The Curlew Task Force has published its recommendations aimed at promoting key policies and action for the conservation of one of Ireland’s most threatened bird species.
The group was established to address the significant decline in the native breeding population of the bird - 96% loss since the late 1980s.
Minister for Culture, Heritage & the Gaeltacht, Josepha Madigan TD, said:
“Clearly, the decline in curlew numbers is a significant conservation concern and we are determined to work together across Government to halt and reverse this decline.”
This Curlew Task Force involved over 20 different organisations and the report is a timely reminder of the necessary next steps in conserving the Curlew.”
She acknowledged that some of the recommendations of the Curlew Task Force are well-advanced, while others will require further discussion and consideration across Government.
Vital heritage conservation
The Task Force identifies that the Curlew Conservation Programme – established in 2017 and managed by the Department’s National Parks and Wildlife Service (NPWS) – focuses on conservation action and engagement with stakeholders and should “continue to be supported, and as soon as practicable, upscaled and expanded”.
Independent chair of the Taskforce, Alan Lauder said: “In drawing the work of the Task Force to a close, I offer my sincere personal thanks to all who were involved, for your endurance, effort and engagement throughout.”
“I hope all our efforts will go a long way to assist in the recovery of Curlew as a breeding bird in Ireland”.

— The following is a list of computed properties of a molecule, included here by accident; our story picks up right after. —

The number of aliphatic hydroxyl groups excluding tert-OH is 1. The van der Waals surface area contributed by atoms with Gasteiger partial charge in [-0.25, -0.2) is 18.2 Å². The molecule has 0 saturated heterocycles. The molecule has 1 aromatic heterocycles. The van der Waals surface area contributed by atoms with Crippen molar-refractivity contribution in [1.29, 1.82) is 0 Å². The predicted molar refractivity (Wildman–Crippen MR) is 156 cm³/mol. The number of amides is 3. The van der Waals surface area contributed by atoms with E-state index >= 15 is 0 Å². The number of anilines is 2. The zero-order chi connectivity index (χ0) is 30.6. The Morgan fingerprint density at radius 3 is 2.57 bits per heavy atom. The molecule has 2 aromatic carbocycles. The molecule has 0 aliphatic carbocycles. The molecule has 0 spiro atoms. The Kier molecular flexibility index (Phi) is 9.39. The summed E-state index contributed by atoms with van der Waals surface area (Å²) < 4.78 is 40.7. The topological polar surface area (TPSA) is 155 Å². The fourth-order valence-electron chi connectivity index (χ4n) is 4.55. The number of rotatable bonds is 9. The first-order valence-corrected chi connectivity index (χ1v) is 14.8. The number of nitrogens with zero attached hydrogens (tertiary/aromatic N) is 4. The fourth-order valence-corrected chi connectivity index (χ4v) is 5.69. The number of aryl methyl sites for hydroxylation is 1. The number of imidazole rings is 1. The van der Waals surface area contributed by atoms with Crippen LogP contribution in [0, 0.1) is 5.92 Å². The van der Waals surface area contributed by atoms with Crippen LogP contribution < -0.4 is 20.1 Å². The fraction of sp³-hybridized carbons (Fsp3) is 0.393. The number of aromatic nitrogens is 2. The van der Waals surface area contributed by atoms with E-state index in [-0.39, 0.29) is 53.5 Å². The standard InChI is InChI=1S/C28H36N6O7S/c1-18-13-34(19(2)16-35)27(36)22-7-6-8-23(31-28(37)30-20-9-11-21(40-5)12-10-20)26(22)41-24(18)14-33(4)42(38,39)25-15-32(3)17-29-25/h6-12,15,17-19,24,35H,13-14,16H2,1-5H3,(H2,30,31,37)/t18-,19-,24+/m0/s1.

He also urged all to "take the opportunity to maintain the momentum and to build on the conservation work for Curlew as it offers an opportunity for vital heritage conservation, in the broadest sense”.
A co-ordinated approach
Dr Barry O’Donoghue of the NPWS - who leads the Conservation Programme said: “The conservation of the Curlew will require a co-ordinated approach by a wide range of stakeholders but based on this years’ breeding productivity we can see that the Curlew Conservation Programme has had a positive effect.”
“The Curlew action teams have worked incredibly hard over the past three years and many land-owners, in particular, farmers, have had a huge role to play in the success of the programme to date.”
“Success for the Curlew may well need to be measured over a longer period of time, but for now, we are seeing some positive signs in the Curlew Conservation Programme areas”.
The NPWS is calling on the public to help the Conservation Programme in its efforts.
Dr. O’Donoghue added: “While at present we have Curlew visiting our shores to spend the autumn and winter with us, the National Parks & Wildlife Service is asking for the public to let them know about any Curlew sightings they may have had over the summer months, especially in May, June and July.”
“Knowing where Curlew breed allows the NPWS to work with landowners to help Curlew rear their young and it is hoped that more pairs can be found in 2020.”
[Picture via Colum Clarke. Cover John Carey]